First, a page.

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Stanton in Mercer County, North Dakota — The American Midwest (Upper Plains)
 

Earthlodges

Fort Clark State Historic Site

 
 
Earthlodges Marker image. Click for full size.
By Barry Swackhamer, August 28, 2020
1. Earthlodges Marker
Captions: (bottom left) Interior of a Mandan earthlodge, painted by George Catlin; (upper center) Model of an earthlodge; (top right) Aerial view of the village illustrating circular depressions that are the remains of earthlodges; (bottom right) Interior of a Mandan earthlodge, painted by Karl Bodmer.
Inscription.  The earthlodge was a type of home used by many tribes on the Great Plains. Around you are the remains of earthlodges found in the village of Mih-tutta-hang-kush. There were more than eighty of these homes found on this site. Today, circular depressions on the ground indicate where lodges once stood.

How was an earthlodge constructed?
To build an earthlodge, four heavy timbers were erected in a square to provide a central frame-work. This frame-work and the walls were then covered with a layer of branches, then grass and finally a layer of earth. A covered entry was on one side, and an opening in the roof served as a smoke hole or chimney.
Other than working with the heavy timbers, most of the effort in building an earthlodge was done by women. In fact, it was the women who owned the earthlodges.

How many people lived in an earthlodge?
Depending on its size, an earthlodge could house anywhere from eight to eighteen people.
 
Erected by State Historical Society of North Dakota.
 
Topics. This historical marker is listed in these topic lists: Native Americans
Earthlodges Marker image. Click for full size.
By Barry Swackhamer, December 14, 2020
2. Earthlodges Marker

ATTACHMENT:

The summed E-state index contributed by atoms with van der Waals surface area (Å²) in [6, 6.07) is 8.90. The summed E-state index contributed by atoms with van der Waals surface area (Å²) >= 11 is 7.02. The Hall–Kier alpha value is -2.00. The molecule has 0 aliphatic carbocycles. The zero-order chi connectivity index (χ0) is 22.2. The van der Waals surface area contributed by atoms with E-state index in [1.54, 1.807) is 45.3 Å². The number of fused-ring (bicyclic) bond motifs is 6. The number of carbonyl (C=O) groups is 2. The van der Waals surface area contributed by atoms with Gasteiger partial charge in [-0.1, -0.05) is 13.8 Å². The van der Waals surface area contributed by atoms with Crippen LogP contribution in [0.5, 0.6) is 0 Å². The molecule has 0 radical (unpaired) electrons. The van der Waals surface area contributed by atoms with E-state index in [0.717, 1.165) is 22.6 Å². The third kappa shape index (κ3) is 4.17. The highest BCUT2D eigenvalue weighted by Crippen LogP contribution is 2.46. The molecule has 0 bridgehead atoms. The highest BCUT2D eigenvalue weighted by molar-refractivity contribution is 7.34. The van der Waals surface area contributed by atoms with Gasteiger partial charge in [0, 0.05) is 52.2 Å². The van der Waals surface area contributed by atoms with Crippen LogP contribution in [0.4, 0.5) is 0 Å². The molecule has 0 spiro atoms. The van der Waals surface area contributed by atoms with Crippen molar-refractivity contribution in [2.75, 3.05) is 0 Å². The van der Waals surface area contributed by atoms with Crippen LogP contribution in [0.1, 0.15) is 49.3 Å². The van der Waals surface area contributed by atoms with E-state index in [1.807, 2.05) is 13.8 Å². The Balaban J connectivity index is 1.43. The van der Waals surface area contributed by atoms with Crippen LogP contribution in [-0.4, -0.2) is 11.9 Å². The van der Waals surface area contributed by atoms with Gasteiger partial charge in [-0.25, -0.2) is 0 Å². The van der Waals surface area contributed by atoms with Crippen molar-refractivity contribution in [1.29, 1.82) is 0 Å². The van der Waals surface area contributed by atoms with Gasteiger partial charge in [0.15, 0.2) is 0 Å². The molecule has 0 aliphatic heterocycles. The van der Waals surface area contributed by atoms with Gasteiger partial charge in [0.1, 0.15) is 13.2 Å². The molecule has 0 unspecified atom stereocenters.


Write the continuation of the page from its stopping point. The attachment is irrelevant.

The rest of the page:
Settlements & Settlers.
 
Location. 47° 15.184′ N, 101° 16.39′ W. Marker is in Stanton, North Dakota, in Mercer County. Marker can be reached from 37th Avenue Southwest near 12th Street Southwest (State Highway 200), on the right when traveling north. The marker is located at the Fort Clark State Historic Site. Touch for map. Marker is in this post office area: Stanton ND 58571, United States of America. Touch for directions.
 
Other nearby markers. At least 8 other markers are within walking distance of this marker. Mandans and Arikaras of the Village (within shouting distance of this marker); Fort Mandan Overlook (within shouting distance of this marker); Smallpox and the Central Plaza (within shouting distance of this marker); Stone Shelter (about 400 feet away, measured in a direct line); Winter Villages and Lodges (about 400 feet away); Missouri Valley Environs (about 500 feet away); Corrals (about 500 feet away); The People (about 600 feet away). Touch for a list and map of all markers in Stanton.
 
Also see . . .
1. Traditional earth lodges of the Great Plains -- Field Study of the World. What do you think of when you hear the words “Native American house”? The tipi or tepee is probably what comes to a lot of people’s minds.... Circular dome-shaped earth lodges were the common dwelling among the more sedentary tribes of
Earthlodge, modern replica image. Click for full size.
Wikipedia
3. Earthlodge, modern replica
the Great Plains, such as the Mandan, Hidatsa and Arikara tribes of the Dakotas in the northern part of the Great Plains.
(Submitted on December 14, 2020, by Barry Swackhamer of Brentwood, California.) 

2. Hidatsa Mandan Arikara Earth Lodges. This housing section is a counterstatement to the widespred non-Indian teaching of our history and culture by playing dress-up Indian in fake costumes, and building trashcraft toy models of traditional housing. (Submitted on December 14, 2020, by Barry Swackhamer of Brentwood, California.) 
 
Earthlodge interior image. Click for full size.
By Barry Swackhamer, August 28, 2020
4. Earthlodge interior
Earthlodge interior image. Click for full size.
By Barry Swackhamer, August 28, 2020
5. Earthlodge interior
Earthlodge smoke-hole image. Click for full size.
By Barry Swackhamer, August 28, 2020
6. Earthlodge smoke-hole
 
 
Credits. This page was last revised on December 14, 2020. It was originally submitted on December 14, 2020, by Barry Swackhamer of Brentwood, California. This page has been viewed 24 times since then and 4 times this year. Photos:   1, 2, 3, 4, 5, 6. submitted on December 14, 2020, by Barry Swackhamer of Brentwood, California.
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Mar. 1, 2021